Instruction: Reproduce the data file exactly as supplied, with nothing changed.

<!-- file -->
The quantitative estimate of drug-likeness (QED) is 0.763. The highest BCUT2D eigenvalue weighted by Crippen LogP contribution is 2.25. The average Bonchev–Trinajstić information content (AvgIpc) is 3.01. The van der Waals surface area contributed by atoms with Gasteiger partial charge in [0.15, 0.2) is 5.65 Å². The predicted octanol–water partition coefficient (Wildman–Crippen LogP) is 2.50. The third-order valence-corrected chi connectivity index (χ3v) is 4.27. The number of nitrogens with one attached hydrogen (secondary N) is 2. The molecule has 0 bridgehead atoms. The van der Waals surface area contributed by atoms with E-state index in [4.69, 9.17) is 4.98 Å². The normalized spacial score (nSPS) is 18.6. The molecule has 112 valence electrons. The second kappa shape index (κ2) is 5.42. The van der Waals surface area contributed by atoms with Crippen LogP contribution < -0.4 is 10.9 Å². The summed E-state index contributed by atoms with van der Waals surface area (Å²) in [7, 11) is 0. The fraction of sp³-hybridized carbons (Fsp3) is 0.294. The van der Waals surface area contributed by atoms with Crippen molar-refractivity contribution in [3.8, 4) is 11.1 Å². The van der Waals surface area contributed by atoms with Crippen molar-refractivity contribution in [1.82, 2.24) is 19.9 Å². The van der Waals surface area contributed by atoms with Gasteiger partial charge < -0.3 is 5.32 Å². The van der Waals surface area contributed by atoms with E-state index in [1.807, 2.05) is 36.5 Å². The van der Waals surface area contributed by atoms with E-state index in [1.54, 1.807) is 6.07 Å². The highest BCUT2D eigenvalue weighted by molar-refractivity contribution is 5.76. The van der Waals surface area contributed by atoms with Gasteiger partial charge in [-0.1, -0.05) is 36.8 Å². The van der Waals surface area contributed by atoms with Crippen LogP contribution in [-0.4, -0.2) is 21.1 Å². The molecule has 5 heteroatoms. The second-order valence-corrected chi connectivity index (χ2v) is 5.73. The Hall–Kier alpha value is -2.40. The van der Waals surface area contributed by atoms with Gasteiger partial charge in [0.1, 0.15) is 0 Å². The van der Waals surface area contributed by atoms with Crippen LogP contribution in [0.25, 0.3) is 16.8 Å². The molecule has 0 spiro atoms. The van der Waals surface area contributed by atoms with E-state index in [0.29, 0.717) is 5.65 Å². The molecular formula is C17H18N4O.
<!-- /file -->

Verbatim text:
The quantitative estimate of drug-likeness (QED) is 0.763. The highest BCUT2D eigenvalue weighted by Crippen LogP contribution is 2.25. The average Bonchev–Trinajstić information content (AvgIpc) is 3.01. The van der Waals surface area contributed by atoms with Gasteiger partial charge in [0.15, 0.2) is 5.65 Å². The predicted octanol–water partition coefficient (Wildman–Crippen LogP) is 2.50. The third-order valence-corrected chi connectivity index (χ3v) is 4.27. The number of nitrogens with one attached hydrogen (secondary N) is 2. The molecule has 0 bridgehead atoms. The van der Waals surface area contributed by atoms with E-state index in [4.69, 9.17) is 4.98 Å². The normalized spacial score (nSPS) is 18.6. The molecule has 112 valence electrons. The second kappa shape index (κ2) is 5.42. The van der Waals surface area contributed by atoms with Crippen LogP contribution < -0.4 is 10.9 Å². The summed E-state index contributed by atoms with van der Waals surface area (Å²) in [7, 11) is 0. The fraction of sp³-hybridized carbons (Fsp3) is 0.294. The van der Waals surface area contributed by atoms with Crippen molar-refractivity contribution in [3.8, 4) is 11.1 Å². The van der Waals surface area contributed by atoms with Crippen molar-refractivity contribution in [1.82, 2.24) is 19.9 Å². The van der Waals surface area contributed by atoms with Gasteiger partial charge < -0.3 is 5.32 Å². The van der Waals surface area contributed by atoms with E-state index in [1.807, 2.05) is 36.5 Å². The van der Waals surface area contributed by atoms with E-state index in [1.54, 1.807) is 6.07 Å². The highest BCUT2D eigenvalue weighted by molar-refractivity contribution is 5.76. The van der Waals surface area contributed by atoms with Gasteiger partial charge in [-0.1, -0.05) is 36.8 Å². The van der Waals surface area contributed by atoms with Crippen LogP contribution in [-0.4, -0.2) is 21.1 Å². The molecule has 5 heteroatoms. The second-order valence-corrected chi connectivity index (χ2v) is 5.73. The Hall–Kier alpha value is -2.40. The van der Waals surface area contributed by atoms with Gasteiger partial charge in [0.1, 0.15) is 0 Å². The van der Waals surface area contributed by atoms with Crippen LogP contribution in [0.25, 0.3) is 16.8 Å². The molecule has 0 spiro atoms. The van der Waals surface area contributed by atoms with E-state index in [0.29, 0.717) is 5.65 Å². The molecular formula is C17H18N4O.